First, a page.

In his commentary on 1-2 Kings, Peter Leithart provides some very helpful pastoral insights concerning the prophecy of Ahijah against Jeroboam’s son in 1 Kings 14. He writes:
Faith is often confused with resignation. The prophetic word comes, cutting like a double-edged sword, and we respond with tight-lipped silence. This is not faith. Faith responds to God’s word, not with silent submission, but with confession, praise, earnest and anguished petition. Faith responds with the desperate cries of a Job, the “my God, my God” of David and Jesus, the “how long, O Lord?” of the Psalms. God’s word is not the end of a conversation, but an invitation to renew conversation. God does not judge and condemn to send us slinking away in resigned silence. God judges and condemns so that we can give our “amen” to his judgment, humble ourselves, and be saved. Ultimately, the issues go to theology proper: the Triune God, the God whose life is an eternal conversation, does not create a world as a stage where he performs soliloquies before a respectfully hushed audience. God creates the world and humanity to enter into a dialogue. Ahijah delivers a devastating oracle to Jeroboam, but that is an invitation to repentance, as is Elijah’s oracle to Ahab (1 Kgs. 21). The text gives us a hint, if only a hint, that the end is not set out by the beginning, that there is yet hope for Israel.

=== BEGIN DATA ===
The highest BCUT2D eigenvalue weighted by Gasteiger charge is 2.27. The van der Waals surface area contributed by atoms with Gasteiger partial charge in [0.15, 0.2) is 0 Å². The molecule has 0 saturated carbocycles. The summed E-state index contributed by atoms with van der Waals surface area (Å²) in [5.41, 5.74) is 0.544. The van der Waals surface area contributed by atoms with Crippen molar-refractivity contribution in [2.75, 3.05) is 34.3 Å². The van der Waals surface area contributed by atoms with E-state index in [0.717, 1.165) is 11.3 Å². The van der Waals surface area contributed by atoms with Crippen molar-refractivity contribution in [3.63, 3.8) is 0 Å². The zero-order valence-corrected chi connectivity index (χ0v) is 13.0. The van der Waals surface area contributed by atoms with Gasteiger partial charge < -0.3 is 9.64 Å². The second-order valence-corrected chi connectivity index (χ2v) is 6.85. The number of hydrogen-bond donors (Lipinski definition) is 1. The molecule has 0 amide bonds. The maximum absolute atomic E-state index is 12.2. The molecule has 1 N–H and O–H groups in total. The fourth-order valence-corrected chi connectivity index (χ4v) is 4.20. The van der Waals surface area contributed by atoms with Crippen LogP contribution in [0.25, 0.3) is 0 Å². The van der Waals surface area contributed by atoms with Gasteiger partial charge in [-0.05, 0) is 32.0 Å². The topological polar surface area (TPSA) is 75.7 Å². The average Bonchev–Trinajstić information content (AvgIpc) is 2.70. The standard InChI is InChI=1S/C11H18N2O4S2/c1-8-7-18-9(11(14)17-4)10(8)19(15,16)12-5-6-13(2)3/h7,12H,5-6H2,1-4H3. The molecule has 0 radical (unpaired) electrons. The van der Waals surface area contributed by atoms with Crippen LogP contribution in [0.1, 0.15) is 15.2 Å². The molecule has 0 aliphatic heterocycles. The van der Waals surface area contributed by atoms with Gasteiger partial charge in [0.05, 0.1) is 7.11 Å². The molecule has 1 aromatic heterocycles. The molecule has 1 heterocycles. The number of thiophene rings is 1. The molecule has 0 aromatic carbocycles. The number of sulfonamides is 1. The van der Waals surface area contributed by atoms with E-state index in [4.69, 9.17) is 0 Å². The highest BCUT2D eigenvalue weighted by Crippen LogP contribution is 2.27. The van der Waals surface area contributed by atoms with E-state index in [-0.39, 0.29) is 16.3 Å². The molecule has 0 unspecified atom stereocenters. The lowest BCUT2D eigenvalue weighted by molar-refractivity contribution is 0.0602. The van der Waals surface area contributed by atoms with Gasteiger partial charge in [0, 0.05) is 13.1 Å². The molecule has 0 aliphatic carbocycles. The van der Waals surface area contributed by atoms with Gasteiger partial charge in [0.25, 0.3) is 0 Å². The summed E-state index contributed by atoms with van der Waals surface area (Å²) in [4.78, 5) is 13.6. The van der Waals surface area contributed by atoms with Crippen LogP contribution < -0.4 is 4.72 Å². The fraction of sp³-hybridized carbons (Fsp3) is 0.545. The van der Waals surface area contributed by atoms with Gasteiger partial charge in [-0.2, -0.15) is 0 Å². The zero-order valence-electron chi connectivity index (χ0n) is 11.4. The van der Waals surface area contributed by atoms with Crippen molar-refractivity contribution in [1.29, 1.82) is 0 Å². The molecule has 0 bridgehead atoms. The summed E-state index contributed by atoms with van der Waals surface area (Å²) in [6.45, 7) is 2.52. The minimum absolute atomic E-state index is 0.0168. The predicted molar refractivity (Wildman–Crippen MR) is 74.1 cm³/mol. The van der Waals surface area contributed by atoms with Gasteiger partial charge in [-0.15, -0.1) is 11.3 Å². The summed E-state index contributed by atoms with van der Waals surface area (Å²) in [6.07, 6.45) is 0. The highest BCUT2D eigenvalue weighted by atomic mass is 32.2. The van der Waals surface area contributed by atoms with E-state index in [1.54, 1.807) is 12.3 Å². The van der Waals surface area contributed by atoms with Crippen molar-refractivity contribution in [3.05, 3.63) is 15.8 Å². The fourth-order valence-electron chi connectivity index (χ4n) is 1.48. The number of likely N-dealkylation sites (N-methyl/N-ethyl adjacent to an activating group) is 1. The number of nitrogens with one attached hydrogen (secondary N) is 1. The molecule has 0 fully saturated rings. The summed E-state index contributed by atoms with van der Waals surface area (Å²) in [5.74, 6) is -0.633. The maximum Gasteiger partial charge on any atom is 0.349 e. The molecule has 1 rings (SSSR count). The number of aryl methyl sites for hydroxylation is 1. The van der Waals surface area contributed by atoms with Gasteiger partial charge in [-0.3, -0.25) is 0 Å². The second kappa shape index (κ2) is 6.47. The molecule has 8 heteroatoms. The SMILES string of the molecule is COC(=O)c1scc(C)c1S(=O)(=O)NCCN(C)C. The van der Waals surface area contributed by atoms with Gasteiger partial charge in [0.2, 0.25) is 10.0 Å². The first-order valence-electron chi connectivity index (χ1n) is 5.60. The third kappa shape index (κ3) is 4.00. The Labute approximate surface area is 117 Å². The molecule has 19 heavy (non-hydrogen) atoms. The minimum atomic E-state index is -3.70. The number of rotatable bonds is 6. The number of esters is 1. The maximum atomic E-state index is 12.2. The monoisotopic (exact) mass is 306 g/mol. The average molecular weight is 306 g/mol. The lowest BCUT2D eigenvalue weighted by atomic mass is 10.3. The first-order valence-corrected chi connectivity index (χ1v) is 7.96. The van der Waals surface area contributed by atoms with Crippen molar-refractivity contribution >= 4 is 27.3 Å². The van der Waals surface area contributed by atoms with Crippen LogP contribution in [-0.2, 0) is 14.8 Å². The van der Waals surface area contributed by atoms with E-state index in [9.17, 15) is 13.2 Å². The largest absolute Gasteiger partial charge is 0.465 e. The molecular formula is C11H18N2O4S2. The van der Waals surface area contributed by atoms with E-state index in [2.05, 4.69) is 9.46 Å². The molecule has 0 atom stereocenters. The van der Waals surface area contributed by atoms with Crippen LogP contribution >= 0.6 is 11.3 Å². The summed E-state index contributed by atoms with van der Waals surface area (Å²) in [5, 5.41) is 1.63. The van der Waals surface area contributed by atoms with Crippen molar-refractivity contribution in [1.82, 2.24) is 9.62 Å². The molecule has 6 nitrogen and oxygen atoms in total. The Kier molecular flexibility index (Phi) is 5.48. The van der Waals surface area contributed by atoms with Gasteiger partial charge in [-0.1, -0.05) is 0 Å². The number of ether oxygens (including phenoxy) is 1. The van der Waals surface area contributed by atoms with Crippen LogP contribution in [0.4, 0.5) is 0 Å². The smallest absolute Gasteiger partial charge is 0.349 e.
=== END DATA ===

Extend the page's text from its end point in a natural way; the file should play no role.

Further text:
Commenting on the way passages like this speak to Christians today, he concludes:
Jesus’s death, unlike the death of Jeroboam’s good son, does not spell the end of things, but the beginning of things, because Jesus’s death is followed by his resurrection. Jesus’s death is not an inverted Passover that leads to destruction, but a true Passover that liberates the people of God. Through Jesus, the guilt that plagues us from the past is forgiven, and through forgiveness and the renewing power of the Spirit the world is opened—Israel is opened—to a future for which none had dared to hope. This simply is the gospel, the good news that ends are not straight-line extrapolations from beginnings; this is the gospel, that the end reverses the beginning, as tears are washed away, the curse removed, the dead raised. The world is not condemned by its beginnings to a certain ending, for there is no condemnation for those who are in Christ Jesus.That is the gospel we celebrate at the Lord’s Table: this is the blood of the new covenant, Jesus says, which is shed for you and for many for the remission of sins. At the table, we are renewed in covenant, freshly forgiven, so that the past can be put behind us. At the table, we celebrate the opening of a new future, for Christ our Passover is sacrificed for us.2
1. Leithart, P. J. (2006). 1 & 2 Kings (p. 107). Grand Rapids, MI: Brazos Press.
2. Ibid., p. 109